limits; we conclude that issues of fact precluded summary
judgment on this issue. We reverse summary judgment only as
to that issue, vacate the attorney's fees award, and
remand for further proceedings.
FACTS AND PROCEEDINGS
Blair was injured in August 2008 while working onboard the
F/V Invincible, a vessel owned and operated by Charles Fogle.
Fogle held a policy of marine insurance issued by Federal
Insurance Company. The policy's liability limit was
"$ 1, 000, 000 Each Vessel... [for] Any One Accident or
Occurrence." It also contained a notice, headed,
"THIS POLICY LIMITS COVERAGE FOR ATTORNEY FEES
UNDER ALASKA RULE OF CIVIL PROCEDURE 82," which
summarized Alaska Civil Rule 82 and explained that "[i]f the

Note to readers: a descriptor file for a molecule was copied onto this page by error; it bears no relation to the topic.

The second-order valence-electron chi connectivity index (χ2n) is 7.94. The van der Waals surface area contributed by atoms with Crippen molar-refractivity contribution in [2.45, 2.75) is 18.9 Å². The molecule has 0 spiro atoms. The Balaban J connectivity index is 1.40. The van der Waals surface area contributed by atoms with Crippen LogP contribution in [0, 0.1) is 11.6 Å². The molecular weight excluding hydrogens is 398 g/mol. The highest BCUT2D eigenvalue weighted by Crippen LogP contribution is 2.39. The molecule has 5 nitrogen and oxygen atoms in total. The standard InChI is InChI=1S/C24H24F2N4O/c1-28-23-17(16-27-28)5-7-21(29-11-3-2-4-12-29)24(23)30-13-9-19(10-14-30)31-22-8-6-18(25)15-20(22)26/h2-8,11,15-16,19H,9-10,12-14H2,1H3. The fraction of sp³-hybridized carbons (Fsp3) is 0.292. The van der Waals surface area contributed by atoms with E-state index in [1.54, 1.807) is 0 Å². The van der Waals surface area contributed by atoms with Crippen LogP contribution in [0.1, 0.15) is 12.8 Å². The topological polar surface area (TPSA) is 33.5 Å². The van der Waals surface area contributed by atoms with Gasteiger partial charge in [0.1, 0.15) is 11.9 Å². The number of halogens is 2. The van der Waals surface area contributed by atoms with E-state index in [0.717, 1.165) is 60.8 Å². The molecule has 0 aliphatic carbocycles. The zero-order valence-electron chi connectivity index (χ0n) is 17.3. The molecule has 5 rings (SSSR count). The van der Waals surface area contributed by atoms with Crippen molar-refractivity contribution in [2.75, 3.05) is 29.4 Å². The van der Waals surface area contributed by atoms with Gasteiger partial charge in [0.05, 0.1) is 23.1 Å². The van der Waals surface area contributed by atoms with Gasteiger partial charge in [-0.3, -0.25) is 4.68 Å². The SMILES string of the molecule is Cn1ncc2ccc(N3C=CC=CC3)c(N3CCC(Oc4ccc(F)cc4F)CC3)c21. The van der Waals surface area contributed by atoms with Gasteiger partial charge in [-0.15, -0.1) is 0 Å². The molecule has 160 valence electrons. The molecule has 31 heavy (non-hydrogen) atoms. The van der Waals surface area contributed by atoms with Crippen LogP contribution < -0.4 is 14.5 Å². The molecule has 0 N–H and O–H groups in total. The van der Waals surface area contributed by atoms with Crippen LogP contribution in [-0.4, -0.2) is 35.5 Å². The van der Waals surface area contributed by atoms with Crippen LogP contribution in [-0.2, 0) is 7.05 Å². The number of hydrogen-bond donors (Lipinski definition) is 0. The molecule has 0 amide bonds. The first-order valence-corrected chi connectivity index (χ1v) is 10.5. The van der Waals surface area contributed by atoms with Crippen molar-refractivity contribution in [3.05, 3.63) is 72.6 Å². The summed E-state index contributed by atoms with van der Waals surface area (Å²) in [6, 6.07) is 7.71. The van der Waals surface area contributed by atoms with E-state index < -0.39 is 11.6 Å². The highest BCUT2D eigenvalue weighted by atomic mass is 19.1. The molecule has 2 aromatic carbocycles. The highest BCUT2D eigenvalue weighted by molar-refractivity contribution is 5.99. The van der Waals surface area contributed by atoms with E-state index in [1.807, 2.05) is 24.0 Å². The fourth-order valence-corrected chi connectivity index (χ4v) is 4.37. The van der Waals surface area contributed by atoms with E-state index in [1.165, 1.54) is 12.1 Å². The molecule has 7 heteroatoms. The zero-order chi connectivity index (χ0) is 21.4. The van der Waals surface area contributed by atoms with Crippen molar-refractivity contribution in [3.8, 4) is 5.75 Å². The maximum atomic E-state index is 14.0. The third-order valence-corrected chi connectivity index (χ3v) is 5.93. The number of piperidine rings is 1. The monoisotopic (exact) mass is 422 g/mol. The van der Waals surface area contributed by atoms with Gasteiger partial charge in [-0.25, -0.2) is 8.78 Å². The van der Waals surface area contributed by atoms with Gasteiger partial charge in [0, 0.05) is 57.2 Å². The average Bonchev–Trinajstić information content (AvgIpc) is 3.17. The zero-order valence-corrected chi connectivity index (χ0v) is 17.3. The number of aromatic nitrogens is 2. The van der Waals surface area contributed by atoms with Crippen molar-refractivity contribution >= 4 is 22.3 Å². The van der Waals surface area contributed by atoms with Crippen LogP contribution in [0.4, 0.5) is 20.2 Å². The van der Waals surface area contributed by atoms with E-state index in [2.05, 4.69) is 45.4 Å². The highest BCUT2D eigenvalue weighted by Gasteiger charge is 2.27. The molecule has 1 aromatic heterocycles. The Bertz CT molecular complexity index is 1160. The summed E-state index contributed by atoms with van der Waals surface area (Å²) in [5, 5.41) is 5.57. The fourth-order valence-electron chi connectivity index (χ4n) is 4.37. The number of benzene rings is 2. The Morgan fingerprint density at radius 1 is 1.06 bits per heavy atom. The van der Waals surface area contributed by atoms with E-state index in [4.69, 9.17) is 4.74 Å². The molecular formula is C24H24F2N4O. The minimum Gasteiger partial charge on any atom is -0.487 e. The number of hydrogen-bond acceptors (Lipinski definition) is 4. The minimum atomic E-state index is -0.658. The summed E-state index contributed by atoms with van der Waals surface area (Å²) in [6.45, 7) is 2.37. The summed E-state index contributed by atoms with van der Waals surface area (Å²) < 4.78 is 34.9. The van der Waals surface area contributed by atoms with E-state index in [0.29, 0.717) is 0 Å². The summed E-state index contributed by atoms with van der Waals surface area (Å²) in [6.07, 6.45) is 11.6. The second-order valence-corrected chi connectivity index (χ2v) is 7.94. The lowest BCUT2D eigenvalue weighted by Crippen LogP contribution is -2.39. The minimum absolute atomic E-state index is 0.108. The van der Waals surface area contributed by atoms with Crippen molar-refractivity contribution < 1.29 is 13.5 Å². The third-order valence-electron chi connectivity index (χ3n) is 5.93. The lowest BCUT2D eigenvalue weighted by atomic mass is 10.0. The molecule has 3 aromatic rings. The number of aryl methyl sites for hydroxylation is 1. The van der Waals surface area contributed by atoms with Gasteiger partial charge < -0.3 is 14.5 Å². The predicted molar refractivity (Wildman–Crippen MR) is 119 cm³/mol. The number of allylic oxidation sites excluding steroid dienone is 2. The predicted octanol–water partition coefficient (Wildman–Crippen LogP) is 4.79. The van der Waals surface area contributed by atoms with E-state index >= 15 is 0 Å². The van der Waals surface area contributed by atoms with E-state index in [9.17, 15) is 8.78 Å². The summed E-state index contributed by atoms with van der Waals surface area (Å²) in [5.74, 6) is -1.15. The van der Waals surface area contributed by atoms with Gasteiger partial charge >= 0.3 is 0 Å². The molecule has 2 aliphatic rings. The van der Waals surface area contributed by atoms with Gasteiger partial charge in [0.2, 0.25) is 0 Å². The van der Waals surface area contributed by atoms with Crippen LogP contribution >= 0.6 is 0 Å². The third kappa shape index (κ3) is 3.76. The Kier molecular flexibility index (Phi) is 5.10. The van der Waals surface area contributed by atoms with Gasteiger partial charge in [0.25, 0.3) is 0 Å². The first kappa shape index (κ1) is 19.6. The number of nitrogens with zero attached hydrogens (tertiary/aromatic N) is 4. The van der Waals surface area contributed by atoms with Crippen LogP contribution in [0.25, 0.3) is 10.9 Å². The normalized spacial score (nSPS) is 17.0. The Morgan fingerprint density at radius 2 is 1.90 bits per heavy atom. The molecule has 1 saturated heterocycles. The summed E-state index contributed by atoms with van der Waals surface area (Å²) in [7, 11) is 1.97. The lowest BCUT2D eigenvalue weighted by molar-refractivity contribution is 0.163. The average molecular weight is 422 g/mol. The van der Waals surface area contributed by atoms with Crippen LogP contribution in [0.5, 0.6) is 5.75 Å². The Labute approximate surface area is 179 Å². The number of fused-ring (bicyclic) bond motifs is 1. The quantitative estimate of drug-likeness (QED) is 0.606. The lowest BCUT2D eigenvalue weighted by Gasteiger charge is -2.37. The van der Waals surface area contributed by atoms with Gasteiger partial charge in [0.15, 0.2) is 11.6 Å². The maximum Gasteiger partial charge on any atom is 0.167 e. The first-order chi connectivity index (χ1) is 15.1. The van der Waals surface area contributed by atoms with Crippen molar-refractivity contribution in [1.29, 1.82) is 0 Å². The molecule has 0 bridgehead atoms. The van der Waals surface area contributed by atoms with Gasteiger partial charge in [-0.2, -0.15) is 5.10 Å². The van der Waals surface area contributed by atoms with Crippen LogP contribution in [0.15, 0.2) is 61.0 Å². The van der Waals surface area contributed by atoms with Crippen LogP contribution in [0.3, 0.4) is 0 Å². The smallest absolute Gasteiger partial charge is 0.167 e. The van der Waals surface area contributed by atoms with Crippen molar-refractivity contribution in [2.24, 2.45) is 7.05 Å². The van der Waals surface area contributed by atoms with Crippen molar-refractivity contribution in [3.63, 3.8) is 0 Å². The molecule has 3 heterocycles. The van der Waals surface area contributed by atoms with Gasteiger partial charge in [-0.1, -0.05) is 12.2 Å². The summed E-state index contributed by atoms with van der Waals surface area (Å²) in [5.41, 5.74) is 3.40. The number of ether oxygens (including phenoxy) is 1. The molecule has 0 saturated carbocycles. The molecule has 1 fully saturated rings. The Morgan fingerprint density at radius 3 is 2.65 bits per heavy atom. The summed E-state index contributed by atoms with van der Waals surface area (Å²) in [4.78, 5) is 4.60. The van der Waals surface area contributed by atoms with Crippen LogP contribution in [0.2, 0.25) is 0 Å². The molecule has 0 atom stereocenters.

limit of liability of the applicable coverage is $ 1, 000,
000 or more, we will not pay or indemnify you for any
combination of judgment or claim settlement and attorney fees
under Alaska Rule of Civil Procedure [sic] that exceeds the
limit of liability of the applicable coverage."
and Federal, through their lawyers, negotiated over the
course of several months and then reached a settlement
agreement. Neither party discussed Rule 82 fees or the
policy's Rule 82 notice during these negotiations. From
the outset, however, the parties disagreed about the sum of
$2, 268.78 paid to Mahl's Medical Review, a company that
reviews medical bills in order to help "insurers save
money by identifying and eliminating inaccurate, duplicate[,